Tuesday, May 4, 2010

Where and how far have "Planned Obsolescence" taken us?

Last week I went to the mall to buy a pair of shoes and my friend went with me because we decided to stop and have a dinner after leaving the mall. When I got to the shoes department in one of the biggest store in the mall, I didn’t find what I was looking for except a pair of shoes that I didn’t really like. However, because I need a new pair as soon as possible to wear for a birthday party next day, I asked my friend to help me decide. When I asked him, he directly said, “buy them you will buy a new pair three months from now anyways”. He is right, I’m going to replace them with new once soon. This is how we think nowadays. We don’t pay enough attention to our purchases because we know that we are going to buy the same stuff and replace the old once soon. This is where the idea of Planned Obsolescence took us so far.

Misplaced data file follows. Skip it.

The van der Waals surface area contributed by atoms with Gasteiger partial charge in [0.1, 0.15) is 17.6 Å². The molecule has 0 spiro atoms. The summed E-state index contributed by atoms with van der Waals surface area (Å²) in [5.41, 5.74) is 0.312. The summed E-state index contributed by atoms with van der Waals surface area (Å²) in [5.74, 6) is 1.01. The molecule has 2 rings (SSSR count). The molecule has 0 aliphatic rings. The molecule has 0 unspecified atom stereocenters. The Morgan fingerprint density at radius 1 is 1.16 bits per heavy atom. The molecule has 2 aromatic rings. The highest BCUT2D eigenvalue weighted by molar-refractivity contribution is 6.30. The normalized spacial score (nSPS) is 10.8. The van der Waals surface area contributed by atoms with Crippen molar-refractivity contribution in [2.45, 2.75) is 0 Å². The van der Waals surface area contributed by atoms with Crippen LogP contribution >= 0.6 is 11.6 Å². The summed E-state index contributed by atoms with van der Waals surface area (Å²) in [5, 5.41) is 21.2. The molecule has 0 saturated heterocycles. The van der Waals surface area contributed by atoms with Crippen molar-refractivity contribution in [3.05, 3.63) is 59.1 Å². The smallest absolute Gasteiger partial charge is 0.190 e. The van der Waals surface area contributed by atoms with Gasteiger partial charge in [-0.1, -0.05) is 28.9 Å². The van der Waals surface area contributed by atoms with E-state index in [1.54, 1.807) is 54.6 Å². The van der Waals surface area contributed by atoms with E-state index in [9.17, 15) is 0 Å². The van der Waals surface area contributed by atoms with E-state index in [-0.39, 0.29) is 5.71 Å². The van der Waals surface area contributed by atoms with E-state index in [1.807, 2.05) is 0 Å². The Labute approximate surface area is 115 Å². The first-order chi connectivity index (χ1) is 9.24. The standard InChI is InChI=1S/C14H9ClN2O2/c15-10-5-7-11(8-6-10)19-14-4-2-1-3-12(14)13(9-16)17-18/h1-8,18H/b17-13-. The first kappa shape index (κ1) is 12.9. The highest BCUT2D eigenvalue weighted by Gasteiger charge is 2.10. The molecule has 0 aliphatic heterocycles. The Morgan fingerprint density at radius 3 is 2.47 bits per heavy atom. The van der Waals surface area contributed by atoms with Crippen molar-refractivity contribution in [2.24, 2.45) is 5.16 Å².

In his article “Planned Obsolescence: A Plan or a Plot?” Tom Egelhoff reminds me of how back in the days products used to be stronger and last longer. In the beginning of his article, he says “When I was a boy, growing up in the mid-west, I remember hearing my father remarking about many products he bought, "The salesman told me we'll never have to buy another one, it'll last a lifetime." This is the way how people used to think before the purchase. They ask about the lifetime of the product and they less likely to buy some products that do not last long. Nowadays, we can not ask the same question to a salesman because we know that we always have to replace what we purchase soon, because of the changes of either product technological features or style. We are accepting the idea behind Planned Obsolescence so we should find solution for this issue and not ask business owners or marketers do it instead because I believe we are one of the main responsibles for that issue. 

Planned Obsolescence:
A Plan or a Plot?

Added by:
Saud Alsultan

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